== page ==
In any event, regardless of the potential legal consequences, if there’s any truth to Tacopina’s account, the Capitals have acted in a pretty despicable manner, most likely to Belanger’s detriment. Doctrines like promissory estoppel arose as a response to shortfalls in contract law, as basically a way for courts to protect reasonable expectations that people form in circumstances where they’ve relied on the promises of others to their detriment. Even if there is no legal remedy here – and I’m not an American lawyer and this has been sort of stream of consciousness thinking, if you need legal advice, you should speak to a lawyer – the Capitals’ conduct is shameful. The Capitals can probably forget about ever getting the slightest indulgence again from a player, because there isn’t an agent in the world who would advise them to do so. That’s something that has a cost, even if they saved money by not signing Belanger.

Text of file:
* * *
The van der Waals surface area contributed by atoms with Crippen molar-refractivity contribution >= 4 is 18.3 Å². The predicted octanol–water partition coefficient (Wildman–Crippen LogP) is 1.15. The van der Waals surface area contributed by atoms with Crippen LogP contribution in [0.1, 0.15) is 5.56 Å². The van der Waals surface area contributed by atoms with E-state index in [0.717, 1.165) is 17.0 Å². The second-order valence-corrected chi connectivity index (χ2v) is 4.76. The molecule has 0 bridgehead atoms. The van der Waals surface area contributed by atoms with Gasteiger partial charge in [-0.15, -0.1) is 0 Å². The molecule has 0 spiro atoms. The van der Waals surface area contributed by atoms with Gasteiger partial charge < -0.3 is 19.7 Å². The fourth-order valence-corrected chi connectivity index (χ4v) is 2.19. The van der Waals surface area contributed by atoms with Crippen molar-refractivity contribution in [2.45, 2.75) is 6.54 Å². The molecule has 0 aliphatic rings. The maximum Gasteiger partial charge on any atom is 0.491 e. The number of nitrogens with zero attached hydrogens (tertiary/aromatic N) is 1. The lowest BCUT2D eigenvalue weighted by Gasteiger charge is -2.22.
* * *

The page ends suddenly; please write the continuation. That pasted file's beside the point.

What does this all mean? Well, Belanger might have a leg to stand on, even if that leg is atrophied. He can provide some tangible examples of how the broken verbal contract hurts him (house lease, kids enrolled, lost free agent negotiation opportunities) but very little in writing beyond the letter/e-mail Tacopina provided in Mirtle’s story.

Chances are that Belanger will just have a lot of hard feelings for the Capitals organization and many outsiders might find it a little tougher to root for the high octane, but perhaps ethically questionable franchise. Then again, dissenters will simply say that the Caps weren’t bound to the center and would have done the right thing if they simply were able to trade an extra player.